The public opinion data indicate the potential for broad support for policies of climate change adaptation and mitigation, but the question remains, how to link this public support with actual climate policy. Harnessing public sentiment has been a major hurdle facing the President and Congressional supporters of stronger climate policy. The political gridlock has made progress on this issue arduous, to say the least, even with majority public support.
Maibach argues that all change starts with you, the citizen. Whether it is through purchasing power, activism, or simply calling your representative and voicing your opinion, all change starts with you. Currently, Americans are speaking with their wallets and not their voices, according to Maibach. Some elected representatives, focusing solely on reelection and near-term political considerations, have become deaf to the voices from people about climate change.
According to Dr. Maibach, messaging could be vital to reaching the small number of people who deny climate change, but only if it’s done the right way. “Messaging is not a very powerful vehicle for public change. That said, it could be very powerful particularly when it adheres to simple clear messages reported often from a variety of trusted sources. There is a really important need to put lots of trusted voices in America behind climate change,” he says.
Who is to lead the way on messaging? Maibach suggests mobilizing the roughly 1,300 local TV weather forecasters to lead on climate change messaging. Weathermen, he says, are the second most trusted group on climate change behind climate scientists. This might be a good place to start, but with their hit-and-miss track record with predicting weather and their typical reluctance to step into matters they see as controversial, I think it’s best to find additional alternatives.
Environmental advocates think it’s time for the President to elevate the national conversation on climate change, but will he? The President pledged to do so in November, and we must hold him accountable for following through on it. The opportune time is upon us, to ride the wave of public sentiment after Hurricane Sandy, to deal with communicating about climate change and for political leaders to engage with a wide range of stakeholders and the general public. The unprecedented weather we all have experienced this year can potentially lead to forging a coherent approach, even among the diverse group of the Alarmed, the Concerned, and the Cautious.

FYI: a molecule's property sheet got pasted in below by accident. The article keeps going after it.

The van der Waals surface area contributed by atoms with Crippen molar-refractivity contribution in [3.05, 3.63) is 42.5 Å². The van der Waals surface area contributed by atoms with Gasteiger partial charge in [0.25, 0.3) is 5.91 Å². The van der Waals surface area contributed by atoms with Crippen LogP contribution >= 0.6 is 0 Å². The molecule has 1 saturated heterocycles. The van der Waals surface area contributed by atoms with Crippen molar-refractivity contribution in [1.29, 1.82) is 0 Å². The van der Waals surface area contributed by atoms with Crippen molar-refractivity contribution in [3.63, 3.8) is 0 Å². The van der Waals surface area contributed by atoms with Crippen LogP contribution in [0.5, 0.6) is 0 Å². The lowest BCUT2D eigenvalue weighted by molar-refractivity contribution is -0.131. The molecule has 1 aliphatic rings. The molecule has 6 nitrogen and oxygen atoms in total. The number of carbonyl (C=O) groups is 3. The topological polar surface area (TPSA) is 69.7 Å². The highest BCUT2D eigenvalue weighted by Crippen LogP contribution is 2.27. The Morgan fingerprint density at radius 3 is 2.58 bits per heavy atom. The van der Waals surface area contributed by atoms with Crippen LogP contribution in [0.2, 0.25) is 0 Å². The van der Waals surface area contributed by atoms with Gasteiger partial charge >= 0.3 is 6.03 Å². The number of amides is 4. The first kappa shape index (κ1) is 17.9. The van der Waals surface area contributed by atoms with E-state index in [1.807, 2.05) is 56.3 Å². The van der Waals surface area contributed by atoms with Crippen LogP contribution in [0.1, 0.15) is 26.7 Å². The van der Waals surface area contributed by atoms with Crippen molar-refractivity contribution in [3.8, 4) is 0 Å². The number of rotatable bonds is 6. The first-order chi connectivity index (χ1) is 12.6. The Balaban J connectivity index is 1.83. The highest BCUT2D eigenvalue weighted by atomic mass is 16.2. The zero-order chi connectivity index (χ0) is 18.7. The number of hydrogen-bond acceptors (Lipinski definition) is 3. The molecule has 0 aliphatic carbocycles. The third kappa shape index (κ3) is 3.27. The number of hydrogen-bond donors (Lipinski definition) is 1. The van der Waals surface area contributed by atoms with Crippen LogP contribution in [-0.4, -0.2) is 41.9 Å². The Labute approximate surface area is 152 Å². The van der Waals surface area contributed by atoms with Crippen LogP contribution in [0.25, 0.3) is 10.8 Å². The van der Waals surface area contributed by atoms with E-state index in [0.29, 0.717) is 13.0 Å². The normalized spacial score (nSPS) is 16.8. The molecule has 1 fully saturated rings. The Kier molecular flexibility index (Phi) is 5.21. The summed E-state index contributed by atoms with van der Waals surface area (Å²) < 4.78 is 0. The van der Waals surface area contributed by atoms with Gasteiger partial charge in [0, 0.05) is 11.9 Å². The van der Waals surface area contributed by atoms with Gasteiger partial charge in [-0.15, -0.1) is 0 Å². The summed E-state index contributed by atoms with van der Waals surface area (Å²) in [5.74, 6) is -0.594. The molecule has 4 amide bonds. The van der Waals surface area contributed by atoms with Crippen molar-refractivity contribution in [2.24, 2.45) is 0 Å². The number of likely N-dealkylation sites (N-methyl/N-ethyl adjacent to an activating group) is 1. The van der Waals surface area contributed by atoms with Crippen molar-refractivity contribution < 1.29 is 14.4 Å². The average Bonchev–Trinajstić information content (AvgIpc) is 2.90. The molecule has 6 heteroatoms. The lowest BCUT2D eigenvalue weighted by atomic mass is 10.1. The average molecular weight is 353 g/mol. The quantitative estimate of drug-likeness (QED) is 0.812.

It would seem that the average American citizen is ahead of their political representatives on this issue. If this study were conducted today (new data from the series of Yale and George Mason surveys should be available in the near future), the data would likely show even stronger public support to address climate change. Hurricane Sandy has changed the game on global warming, bringing the sometimes ambiguous and distant issue to millions of doorsteps – figuratively and even literally — not 50 years from now, but today. Extreme weather and drought this year have helped to remind every American that we all are vulnerable to climate change impacts. Polling has reaffirmed the widely-shared sentiment that climate change is real and something must be done. Our natural world is providing intense pressure and heat in order to create the ‘melting pot’ for climate change.
Behind strong support for renewable energy, the transition away from fossil fuels, and proactive preparedness for climate change impacts, the United States can be a global leader on climate change. The public support is there – but the public needs the right leadership to stir the pot.